Yesterday, a patient entered our office declaring, "It's so hot outside." Hmmmm… It's January in New Jersey, how can it be considered "hot"?? Well, at 55 degrees, it was sweltering and came close to setting a record.
But the same 55 degrees in August would be considered frigid.
Now today it's down to 35 degrees, a cold snap compared to yesterday, but compared to the 10 degree temperatures we suffered in December, today’s 35 degrees would be considered downright balmy.
This thing is - 55 degrees is 55 degrees.
If it's been cold, 55 feels like a heat wave, but if it's been warm, 55 feels chilly.
It only seems to be cold or warm because of our feelings. The temperature is what it is, but we respond to it differently based upon how we feel at any given moment.
And our feelings are subjective. They are influenced by people around us, circumstances that we can or cannot control, health issues, the slow driver in front of us, the pants that no longer zipper up, the song that reminds us of something we want to forget, hormones (or as Beth Moore says "haaar-mones, ladies").
How we feel about something doesn’t necessarily reveal the truth of a matter.
One day, my husband can ask, “Are you ready?” and I’ll say, “Just a minute, hon, gotta grab my bag.”
And another day, same question, same 3 words, but I’ll bite his head off. “What do you mean - am I ready? Who do you think you are anyway, the time-dictator? You’re always criticizing how long it takes me to do things. You don’t always have to wait for me. Sometimes, I’m ready on time. Do you think I try to make you wait? This is how long it takes me to get ready, so just hold your horses. Now I gotta grab my tissues and makeup. You made me cry. Thanks a lot.”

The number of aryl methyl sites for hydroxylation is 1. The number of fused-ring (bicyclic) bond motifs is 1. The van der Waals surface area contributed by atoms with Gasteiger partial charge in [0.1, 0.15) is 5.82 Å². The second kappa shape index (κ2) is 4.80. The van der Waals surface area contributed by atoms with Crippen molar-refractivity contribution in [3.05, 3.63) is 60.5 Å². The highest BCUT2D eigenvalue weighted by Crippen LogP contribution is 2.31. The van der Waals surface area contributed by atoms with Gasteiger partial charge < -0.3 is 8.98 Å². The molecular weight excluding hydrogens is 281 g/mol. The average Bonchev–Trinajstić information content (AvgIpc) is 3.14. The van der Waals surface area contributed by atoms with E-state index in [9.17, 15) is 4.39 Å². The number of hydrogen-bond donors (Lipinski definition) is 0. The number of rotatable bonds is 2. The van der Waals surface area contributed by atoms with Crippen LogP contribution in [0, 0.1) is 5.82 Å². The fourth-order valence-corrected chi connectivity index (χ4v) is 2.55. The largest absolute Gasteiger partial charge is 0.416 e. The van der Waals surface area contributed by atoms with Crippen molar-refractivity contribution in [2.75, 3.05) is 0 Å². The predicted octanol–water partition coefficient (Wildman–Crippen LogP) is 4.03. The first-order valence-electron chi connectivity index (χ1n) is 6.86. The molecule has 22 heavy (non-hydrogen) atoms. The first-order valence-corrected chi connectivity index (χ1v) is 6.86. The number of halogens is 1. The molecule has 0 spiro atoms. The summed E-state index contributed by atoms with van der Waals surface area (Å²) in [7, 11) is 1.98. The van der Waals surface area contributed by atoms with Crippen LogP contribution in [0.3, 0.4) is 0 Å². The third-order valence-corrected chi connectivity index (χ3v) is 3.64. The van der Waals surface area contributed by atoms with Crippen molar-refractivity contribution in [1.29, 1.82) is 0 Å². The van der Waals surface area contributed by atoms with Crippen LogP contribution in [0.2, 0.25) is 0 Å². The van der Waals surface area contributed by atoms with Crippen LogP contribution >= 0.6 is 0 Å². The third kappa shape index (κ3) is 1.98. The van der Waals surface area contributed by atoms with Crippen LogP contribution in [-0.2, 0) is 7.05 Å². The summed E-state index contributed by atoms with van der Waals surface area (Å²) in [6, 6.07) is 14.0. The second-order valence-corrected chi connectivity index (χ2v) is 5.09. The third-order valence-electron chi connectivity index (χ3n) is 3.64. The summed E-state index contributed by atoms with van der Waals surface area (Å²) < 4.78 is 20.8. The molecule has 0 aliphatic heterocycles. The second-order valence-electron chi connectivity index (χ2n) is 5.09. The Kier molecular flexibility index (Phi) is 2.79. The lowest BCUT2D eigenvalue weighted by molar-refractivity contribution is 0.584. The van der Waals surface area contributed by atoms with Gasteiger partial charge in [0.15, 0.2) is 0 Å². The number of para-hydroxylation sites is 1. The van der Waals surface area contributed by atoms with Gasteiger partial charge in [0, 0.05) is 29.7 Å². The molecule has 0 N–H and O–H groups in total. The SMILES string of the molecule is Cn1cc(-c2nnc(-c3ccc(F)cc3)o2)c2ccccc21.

Same question. Two different responses depending on how I was feeling.
Our feelings change like the weather, up and down. (Sometimes even because of the weather, right?) And how we feel changes how we perceive things.
But there is something that never changes.
He is who He is - unchanging, fixed, the same yesterday, today and forever. Our temperature may change, but His truth remains the same.
When we are upset or depressed, we must evaluate our feelings against the barometer of God’s Word. What is really the truth? How I feel? Or what God says?
True peace is not found in positive thinking, in absence of conflict, or in good feelings. In fact, true peace is found in spite of them. (Philippians 4:6,7)
And speaking of personal climate change, Ron Hutchcraft wrote a wonderful story about how our temperature affects those around us.
It's easy to complain about how things are in your family, or how they are at work or how they are at church or at school. But complaining won't change a thing. Neither will condemning or criticizing or preaching. What is needed where you are is someone who will be what they wish others would be - to lead by contagious example. To step out from a climate that is negative or nasty or stressed or prideful or selfish, and to challenge it, not by their words, but by their actions. Decide how you wish everyone would be in your situation, and then start being it yourself!
Over time, one person can have amazing power to change the atmosphere and to improve the climate. In the places God has put you, why don't you be the one who quietly leads everyone else to something better? Don't wait for someone else to change. You have the power to start changing the climate in your personal world.
How can you be a climate-changer? What would it take?